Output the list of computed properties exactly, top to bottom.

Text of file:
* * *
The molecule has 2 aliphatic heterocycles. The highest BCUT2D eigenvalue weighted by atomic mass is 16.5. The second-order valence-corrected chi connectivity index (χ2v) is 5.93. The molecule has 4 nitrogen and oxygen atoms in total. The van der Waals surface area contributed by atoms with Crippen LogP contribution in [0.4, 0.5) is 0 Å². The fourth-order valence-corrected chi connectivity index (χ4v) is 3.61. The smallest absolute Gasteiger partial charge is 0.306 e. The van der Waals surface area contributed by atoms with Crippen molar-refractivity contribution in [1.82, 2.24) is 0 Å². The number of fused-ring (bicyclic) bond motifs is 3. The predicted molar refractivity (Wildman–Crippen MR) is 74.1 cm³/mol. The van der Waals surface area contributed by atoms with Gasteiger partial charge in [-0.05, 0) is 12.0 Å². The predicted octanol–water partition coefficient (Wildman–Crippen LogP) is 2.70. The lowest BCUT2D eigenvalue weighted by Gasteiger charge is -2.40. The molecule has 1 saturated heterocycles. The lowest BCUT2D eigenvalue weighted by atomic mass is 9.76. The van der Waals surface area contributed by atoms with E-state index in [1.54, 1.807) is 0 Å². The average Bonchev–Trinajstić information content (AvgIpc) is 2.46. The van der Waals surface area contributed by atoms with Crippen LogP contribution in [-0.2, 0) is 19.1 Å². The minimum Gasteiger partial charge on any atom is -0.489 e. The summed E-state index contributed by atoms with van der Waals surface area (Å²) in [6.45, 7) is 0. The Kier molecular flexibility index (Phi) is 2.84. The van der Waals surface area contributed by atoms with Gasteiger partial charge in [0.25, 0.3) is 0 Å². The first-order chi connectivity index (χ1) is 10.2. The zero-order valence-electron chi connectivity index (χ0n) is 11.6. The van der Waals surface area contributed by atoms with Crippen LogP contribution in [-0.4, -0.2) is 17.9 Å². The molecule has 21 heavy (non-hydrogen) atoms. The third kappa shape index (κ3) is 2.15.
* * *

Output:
The molecule has 2 aliphatic heterocycles. The highest BCUT2D eigenvalue weighted by atomic mass is 16.5. The second-order valence-corrected chi connectivity index (χ2v) is 5.93. The molecule has 4 nitrogen and oxygen atoms in total. The van der Waals surface area contributed by atoms with Crippen LogP contribution in [0.4, 0.5) is 0 Å². The fourth-order valence-corrected chi connectivity index (χ4v) is 3.61. The smallest absolute Gasteiger partial charge is 0.306 e. The van der Waals surface area contributed by atoms with Crippen molar-refractivity contribution in [1.82, 2.24) is 0 Å². The number of fused-ring (bicyclic) bond motifs is 3. The predicted molar refractivity (Wildman–Crippen MR) is 74.1 cm³/mol. The van der Waals surface area contributed by atoms with Gasteiger partial charge in [-0.05, 0) is 12.0 Å². The predicted octanol–water partition coefficient (Wildman–Crippen LogP) is 2.70. The lowest BCUT2D eigenvalue weighted by Gasteiger charge is -2.40. The molecule has 1 saturated heterocycles. The lowest BCUT2D eigenvalue weighted by atomic mass is 9.76. The van der Waals surface area contributed by atoms with E-state index in [1.54, 1.807) is 0 Å². The average Bonchev–Trinajstić information content (AvgIpc) is 2.46. The van der Waals surface area contributed by atoms with Crippen LogP contribution in [-0.2, 0) is 19.1 Å². The minimum Gasteiger partial charge on any atom is -0.489 e. The summed E-state index contributed by atoms with van der Waals surface area (Å²) in [6.45, 7) is 0. The Kier molecular flexibility index (Phi) is 2.84. The van der Waals surface area contributed by atoms with Gasteiger partial charge in [0.25, 0.3) is 0 Å². The first-order chi connectivity index (χ1) is 10.2. The zero-order valence-electron chi connectivity index (χ0n) is 11.6. The van der Waals surface area contributed by atoms with Crippen LogP contribution in [-0.4, -0.2) is 17.9 Å². The molecule has 21 heavy (non-hydrogen) atoms. The third kappa shape index (κ3) is 2.15.